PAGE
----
I have recently received a number of emails from CMO’s on the topic of projecting revenue contribution. Never has the focus of CMO questions been so centered on revenue contribution. Many are leader CMO’s in year 2+ of building a revenue engine.
The diagram below shows how your company may compare to others. The revenue lifecycle of three varying companies is shown to provide insight to variability involved. Where do you sit? Do you think you are more like Company A, B or C?
The industry listed is only part of the story. Company A is an industrial manufacturer of capital equipment. The marketing investment was steady to build the revenue contribution capability from scratch. They took a cautious path to validate results before expanding. Company B is a 500M business services company who transitioned to lead generation in 2010. Today 42% of their revenue originates as a lead from marketing. Company C is a rocketing SaaS company in the early years of growth. All three companies have radically different results from building the same capability. It’s not as simple as the industry. Let’s dig deeper.
The million dollar question among CMO’s is this: What should my goal be for the percentage of revenue contribution?
The answer for most companies is 25-30%. A quarter of total company revenue should be contributed by marketing. This is a reliable benchmark for established companies operating with best practice Lead Generation capabilities. SBI benchmark data shows 25-30% across industries with the exception of high growth technology. Other exceptions include companies with dominant product or market advantages. Oracle is famously known for having a marketing contribution north of 60%.
For some CMO’s the number isn’t tracked today and the capability must be built. Striving toward 25% contribution is a solid goal for CMO’s who need to build the capability.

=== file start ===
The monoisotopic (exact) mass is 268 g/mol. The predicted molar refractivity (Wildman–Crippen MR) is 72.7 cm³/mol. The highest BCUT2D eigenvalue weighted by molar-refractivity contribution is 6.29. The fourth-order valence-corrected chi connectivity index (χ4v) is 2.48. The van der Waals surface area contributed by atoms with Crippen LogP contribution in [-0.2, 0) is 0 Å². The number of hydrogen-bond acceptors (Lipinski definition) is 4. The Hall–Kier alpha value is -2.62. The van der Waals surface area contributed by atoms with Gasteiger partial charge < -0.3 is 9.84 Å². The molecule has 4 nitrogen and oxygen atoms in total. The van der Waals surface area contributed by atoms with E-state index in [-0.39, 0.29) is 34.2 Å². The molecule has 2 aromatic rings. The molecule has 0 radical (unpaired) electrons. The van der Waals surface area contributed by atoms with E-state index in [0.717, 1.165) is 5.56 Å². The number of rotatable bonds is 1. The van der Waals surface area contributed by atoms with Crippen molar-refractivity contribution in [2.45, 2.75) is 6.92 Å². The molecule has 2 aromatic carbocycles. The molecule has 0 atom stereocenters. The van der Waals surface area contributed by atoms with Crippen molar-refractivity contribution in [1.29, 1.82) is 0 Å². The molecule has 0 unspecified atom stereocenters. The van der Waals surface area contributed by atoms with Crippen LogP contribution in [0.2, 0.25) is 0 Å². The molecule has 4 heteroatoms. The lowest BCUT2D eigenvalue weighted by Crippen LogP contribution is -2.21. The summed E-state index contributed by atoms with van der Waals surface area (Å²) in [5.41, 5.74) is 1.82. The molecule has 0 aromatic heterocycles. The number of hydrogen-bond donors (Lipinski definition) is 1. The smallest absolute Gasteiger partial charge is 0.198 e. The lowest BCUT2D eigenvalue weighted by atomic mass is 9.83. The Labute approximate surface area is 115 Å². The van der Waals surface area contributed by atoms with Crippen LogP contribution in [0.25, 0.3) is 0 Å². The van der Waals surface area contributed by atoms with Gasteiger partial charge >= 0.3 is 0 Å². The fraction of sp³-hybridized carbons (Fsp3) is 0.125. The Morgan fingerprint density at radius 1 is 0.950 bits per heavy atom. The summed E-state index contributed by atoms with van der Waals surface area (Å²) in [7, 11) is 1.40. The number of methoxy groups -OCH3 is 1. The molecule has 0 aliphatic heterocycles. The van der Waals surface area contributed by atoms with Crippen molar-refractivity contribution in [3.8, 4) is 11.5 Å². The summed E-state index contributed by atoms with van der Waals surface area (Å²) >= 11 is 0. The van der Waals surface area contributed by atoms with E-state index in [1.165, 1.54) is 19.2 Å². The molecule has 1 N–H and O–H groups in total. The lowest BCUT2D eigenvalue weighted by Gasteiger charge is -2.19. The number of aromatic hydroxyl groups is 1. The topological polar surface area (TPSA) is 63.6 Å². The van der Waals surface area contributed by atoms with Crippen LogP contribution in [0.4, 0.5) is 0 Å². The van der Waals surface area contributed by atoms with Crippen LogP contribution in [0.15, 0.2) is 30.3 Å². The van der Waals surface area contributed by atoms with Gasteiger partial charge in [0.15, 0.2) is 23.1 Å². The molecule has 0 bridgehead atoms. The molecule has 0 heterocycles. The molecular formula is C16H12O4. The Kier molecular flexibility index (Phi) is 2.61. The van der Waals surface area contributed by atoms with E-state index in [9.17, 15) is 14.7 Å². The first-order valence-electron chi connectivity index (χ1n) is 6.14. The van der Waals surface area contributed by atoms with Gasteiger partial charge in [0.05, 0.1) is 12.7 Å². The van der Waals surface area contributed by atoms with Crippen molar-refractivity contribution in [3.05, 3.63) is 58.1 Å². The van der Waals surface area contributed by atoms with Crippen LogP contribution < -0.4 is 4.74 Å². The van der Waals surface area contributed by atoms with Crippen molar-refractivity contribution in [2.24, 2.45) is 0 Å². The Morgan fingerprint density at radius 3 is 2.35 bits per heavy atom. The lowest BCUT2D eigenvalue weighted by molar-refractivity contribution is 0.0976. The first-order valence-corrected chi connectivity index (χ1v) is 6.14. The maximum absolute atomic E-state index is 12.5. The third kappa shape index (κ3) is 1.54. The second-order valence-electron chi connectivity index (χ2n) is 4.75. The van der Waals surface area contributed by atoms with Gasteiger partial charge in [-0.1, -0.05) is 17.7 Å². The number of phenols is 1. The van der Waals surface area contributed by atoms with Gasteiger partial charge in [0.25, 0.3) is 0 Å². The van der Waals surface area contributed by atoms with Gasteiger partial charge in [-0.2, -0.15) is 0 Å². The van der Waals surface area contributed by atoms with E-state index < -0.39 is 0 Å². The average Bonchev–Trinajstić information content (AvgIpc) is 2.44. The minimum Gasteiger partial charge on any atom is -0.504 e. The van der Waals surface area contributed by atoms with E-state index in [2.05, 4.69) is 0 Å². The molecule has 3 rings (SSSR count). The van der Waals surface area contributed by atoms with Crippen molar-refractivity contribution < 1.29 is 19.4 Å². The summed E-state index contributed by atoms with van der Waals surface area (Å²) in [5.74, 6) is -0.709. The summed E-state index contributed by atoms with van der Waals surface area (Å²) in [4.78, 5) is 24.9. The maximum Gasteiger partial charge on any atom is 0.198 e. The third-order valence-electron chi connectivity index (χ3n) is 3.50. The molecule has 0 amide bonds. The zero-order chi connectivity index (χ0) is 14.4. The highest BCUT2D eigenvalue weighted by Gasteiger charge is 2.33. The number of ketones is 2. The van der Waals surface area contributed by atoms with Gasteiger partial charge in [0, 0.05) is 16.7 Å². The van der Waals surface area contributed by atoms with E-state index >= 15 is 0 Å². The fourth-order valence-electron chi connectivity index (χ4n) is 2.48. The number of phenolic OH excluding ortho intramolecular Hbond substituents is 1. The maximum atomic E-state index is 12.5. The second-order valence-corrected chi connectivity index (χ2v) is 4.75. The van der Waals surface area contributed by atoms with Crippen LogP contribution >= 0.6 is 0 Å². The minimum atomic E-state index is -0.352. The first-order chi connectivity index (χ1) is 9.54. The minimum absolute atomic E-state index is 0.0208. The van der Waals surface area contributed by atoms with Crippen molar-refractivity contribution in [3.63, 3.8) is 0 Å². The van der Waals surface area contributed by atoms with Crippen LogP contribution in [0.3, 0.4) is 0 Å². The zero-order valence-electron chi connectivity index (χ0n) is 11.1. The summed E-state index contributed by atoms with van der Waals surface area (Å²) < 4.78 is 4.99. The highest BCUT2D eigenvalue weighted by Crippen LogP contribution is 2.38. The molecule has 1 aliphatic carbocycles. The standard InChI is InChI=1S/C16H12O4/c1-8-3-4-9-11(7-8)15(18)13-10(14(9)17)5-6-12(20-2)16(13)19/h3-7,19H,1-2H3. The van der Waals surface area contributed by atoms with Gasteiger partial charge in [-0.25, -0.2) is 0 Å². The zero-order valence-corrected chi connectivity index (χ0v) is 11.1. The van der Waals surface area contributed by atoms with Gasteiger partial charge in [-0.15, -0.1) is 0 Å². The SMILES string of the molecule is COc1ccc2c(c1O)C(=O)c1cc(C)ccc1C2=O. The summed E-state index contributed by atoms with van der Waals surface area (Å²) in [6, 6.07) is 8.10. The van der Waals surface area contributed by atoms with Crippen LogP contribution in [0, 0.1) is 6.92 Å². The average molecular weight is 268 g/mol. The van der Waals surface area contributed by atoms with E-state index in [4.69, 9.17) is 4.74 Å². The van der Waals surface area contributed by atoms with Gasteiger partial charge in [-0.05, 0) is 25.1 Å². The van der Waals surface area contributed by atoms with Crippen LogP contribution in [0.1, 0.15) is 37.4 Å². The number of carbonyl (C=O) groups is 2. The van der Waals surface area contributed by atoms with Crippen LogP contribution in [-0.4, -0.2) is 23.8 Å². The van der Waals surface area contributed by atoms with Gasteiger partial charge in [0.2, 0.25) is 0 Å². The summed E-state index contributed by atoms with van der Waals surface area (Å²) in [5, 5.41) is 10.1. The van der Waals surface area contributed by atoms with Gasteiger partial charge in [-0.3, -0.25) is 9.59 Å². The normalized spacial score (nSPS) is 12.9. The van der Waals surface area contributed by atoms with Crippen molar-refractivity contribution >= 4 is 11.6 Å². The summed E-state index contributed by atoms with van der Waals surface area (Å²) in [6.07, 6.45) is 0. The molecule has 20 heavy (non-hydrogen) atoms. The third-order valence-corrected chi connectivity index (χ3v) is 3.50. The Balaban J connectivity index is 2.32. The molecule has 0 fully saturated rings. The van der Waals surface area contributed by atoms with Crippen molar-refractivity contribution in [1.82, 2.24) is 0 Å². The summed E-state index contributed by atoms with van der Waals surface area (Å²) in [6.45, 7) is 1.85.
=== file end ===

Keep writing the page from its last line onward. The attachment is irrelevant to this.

Marketing’s contribution to revenue is defined as the percentage of revenue from marketing. Only revenue that originates as a lead in the funnel should be counted. The lead must come from marketing and transitioned through the CRM to sales. This same exact lead record must be converted to an opportunity and then a win to count. The ridiculous practice of matching up sales wins with campaign responses doesn’t count.
Identifying the ideal number for your company requires analysis of several factors. Ideally this is done in the process of developing a Marketing Strategy. There are many variables involved with identifying the right % of revenue contribution. After all, the marketing % is in context with the sales number. You can experience a ‘False Positive’ impact if the sales team crushes their number with a stellar year. Marketing’s contribution as a percentage goes down as a result. Without context it would appear Marketing’s performance was lower than reality. Likewise, if the sales team misses the number significantly then the reverse is true. Marketing’s performance appears better than reality. It’s all in context.
The exact marketing contribution to revenue number involves analysis of these variables:
- Level of marketing budget to execute (is it too low, or do you have investment funds?)
- What is sales going to produce on their own?
- Will the sales team increase their capacity? (More reps?)
- What is the net new revenue # for new clients and x-sell/up-sell?
- Natural growth rate of the market
- Does sales have the capacity of selling time to handle more leads?
- Growth rate of the competitors
- Does your product/service have real points of differentiation to capture share?
- Does your sales team have a good close rate? (win 25%+ of opportunities)
- Do you have lead development reps to nurture leads early in the buying process?
A Marketing and Sales Strategy provides answers to all these questions. Take all the factors above and use that as rational to come up with your goal. Assuming a competitive product, the percentage of growth should be higher than market growth. Make sure to tie aggressive growth to corresponding marketing budget.
Identifying the ideal Revenue Contribution percentage for your company requires a solid marketing strategy. Download our research report, “How to Increase Marketing’s Contribution to 2015 Revenue,” here. The report will outline the building blocks of marketing strategy.